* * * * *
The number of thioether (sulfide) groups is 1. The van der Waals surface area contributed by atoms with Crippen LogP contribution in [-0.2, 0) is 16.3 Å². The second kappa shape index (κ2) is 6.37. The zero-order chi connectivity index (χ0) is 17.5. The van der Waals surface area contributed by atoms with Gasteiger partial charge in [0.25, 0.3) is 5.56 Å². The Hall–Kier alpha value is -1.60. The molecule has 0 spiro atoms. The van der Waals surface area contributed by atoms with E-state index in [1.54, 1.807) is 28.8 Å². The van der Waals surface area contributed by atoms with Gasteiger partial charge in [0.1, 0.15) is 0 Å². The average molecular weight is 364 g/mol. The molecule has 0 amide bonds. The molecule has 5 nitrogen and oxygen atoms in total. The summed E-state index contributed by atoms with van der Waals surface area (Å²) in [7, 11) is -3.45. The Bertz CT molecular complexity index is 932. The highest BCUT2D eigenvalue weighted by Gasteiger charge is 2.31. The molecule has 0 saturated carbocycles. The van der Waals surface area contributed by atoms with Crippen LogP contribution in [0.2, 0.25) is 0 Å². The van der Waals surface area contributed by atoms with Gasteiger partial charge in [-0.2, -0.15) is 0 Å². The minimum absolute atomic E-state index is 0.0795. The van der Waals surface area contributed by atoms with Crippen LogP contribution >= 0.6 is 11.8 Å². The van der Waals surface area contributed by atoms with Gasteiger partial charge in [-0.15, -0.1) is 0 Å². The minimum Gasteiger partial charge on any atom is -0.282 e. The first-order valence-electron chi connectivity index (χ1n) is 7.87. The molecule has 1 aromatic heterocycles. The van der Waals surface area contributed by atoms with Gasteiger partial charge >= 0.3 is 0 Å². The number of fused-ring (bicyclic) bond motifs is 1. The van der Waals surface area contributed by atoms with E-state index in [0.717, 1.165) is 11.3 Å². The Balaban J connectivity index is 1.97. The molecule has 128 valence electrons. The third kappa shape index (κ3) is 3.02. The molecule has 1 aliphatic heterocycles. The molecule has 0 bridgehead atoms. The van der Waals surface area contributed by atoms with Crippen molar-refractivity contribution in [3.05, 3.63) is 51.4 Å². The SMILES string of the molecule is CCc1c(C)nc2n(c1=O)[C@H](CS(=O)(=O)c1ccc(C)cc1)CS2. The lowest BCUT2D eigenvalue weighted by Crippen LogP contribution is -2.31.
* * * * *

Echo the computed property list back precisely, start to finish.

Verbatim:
The number of thioether (sulfide) groups is 1. The van der Waals surface area contributed by atoms with Crippen LogP contribution in [-0.2, 0) is 16.3 Å². The second kappa shape index (κ2) is 6.37. The zero-order chi connectivity index (χ0) is 17.5. The van der Waals surface area contributed by atoms with Gasteiger partial charge in [0.25, 0.3) is 5.56 Å². The Hall–Kier alpha value is -1.60. The molecule has 0 spiro atoms. The van der Waals surface area contributed by atoms with E-state index in [1.54, 1.807) is 28.8 Å². The van der Waals surface area contributed by atoms with Gasteiger partial charge in [0.1, 0.15) is 0 Å². The average molecular weight is 364 g/mol. The molecule has 0 amide bonds. The molecule has 5 nitrogen and oxygen atoms in total. The summed E-state index contributed by atoms with van der Waals surface area (Å²) in [7, 11) is -3.45. The Bertz CT molecular complexity index is 932. The highest BCUT2D eigenvalue weighted by Gasteiger charge is 2.31. The molecule has 0 saturated carbocycles. The van der Waals surface area contributed by atoms with Crippen LogP contribution in [0.2, 0.25) is 0 Å². The van der Waals surface area contributed by atoms with Gasteiger partial charge in [-0.2, -0.15) is 0 Å². The minimum absolute atomic E-state index is 0.0795. The van der Waals surface area contributed by atoms with Crippen LogP contribution >= 0.6 is 11.8 Å². The van der Waals surface area contributed by atoms with Gasteiger partial charge in [-0.15, -0.1) is 0 Å². The minimum Gasteiger partial charge on any atom is -0.282 e. The first-order valence-electron chi connectivity index (χ1n) is 7.87. The molecule has 1 aromatic heterocycles. The van der Waals surface area contributed by atoms with Gasteiger partial charge >= 0.3 is 0 Å². The number of fused-ring (bicyclic) bond motifs is 1. The van der Waals surface area contributed by atoms with E-state index in [0.717, 1.165) is 11.3 Å². The Balaban J connectivity index is 1.97. The molecule has 128 valence electrons. The third kappa shape index (κ3) is 3.02. The molecule has 1 aliphatic heterocycles. The molecule has 0 bridgehead atoms. The van der Waals surface area contributed by atoms with Crippen molar-refractivity contribution in [3.05, 3.63) is 51.4 Å². The SMILES string of the molecule is CCc1c(C)nc2n(c1=O)[C@H](CS(=O)(=O)c1ccc(C)cc1)CS2. The lowest BCUT2D eigenvalue weighted by Crippen LogP contribution is -2.31.